Tactical analysis: how Manchester City beat Chelsea

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The Premier League match between Chelsea and Manchester City was building up as a pretty big one. Before the game, the Blues only got one win in their last five Premier League matches, but almost regained their team’s full strength when Hakim Ziyech made a long-awaited comeback from his injury. City, on the other hand, were undefeated in their last six Premier League games, but with players like Ederson, Kyle Walker, Gabriel Jesus, Ferran Torres, Aymeric Laporte and a few others missing from COVID or injury, their team looked pretty good. . exhausted, so much so that Pep Guardiola named only eight substitutes, including three EDS (Elite Development Squad) players.

The game, however, turned out to be a simple walk in the park for City. They swiftly passed Chelsea with unmatched ease and a performance reminiscent of those that brought them to 100 points three years ago.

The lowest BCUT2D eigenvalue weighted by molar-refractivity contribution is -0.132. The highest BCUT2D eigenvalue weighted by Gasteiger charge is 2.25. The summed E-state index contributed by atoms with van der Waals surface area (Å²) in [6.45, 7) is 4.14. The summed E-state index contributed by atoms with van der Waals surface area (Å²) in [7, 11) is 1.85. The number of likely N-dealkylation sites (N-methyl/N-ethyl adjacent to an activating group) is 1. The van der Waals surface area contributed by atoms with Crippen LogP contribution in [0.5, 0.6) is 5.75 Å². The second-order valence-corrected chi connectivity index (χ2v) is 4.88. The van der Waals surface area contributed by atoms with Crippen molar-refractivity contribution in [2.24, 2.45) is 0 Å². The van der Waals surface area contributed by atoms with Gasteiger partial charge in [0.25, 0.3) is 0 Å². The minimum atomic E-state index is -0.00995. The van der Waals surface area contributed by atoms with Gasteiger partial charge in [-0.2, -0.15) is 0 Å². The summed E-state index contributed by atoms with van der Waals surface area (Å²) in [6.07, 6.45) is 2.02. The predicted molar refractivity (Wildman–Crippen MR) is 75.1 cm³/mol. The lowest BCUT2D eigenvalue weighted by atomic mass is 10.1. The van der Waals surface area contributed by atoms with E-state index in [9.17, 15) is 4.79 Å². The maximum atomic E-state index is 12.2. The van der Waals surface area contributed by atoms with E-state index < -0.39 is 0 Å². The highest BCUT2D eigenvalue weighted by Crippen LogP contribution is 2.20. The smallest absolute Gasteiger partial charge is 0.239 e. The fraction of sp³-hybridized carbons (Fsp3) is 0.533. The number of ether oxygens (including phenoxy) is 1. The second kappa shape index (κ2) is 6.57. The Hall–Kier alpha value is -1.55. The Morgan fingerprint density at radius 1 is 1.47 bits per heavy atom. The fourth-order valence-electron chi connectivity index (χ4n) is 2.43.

In this review, we will see what went well for them and all the things that went wrong for Chelsea.

City Possession Game

City have averaged 59.8% possession per game this Premier League season, but have often failed to do anything. Against Chelsea, however, it was a different story.

Pep Guardiola deviated from the 4-2-3-1 double pivot system he had used for most of this season, opting for a 4-3-3 with Kevin De Bruyne as a false nine. The wingers, and Raheem Sterling in particular, were instructed to stay high, preventing the Chelsea wingers from moving too far. There were no selection surprises as such, considering the City’s COVID issues.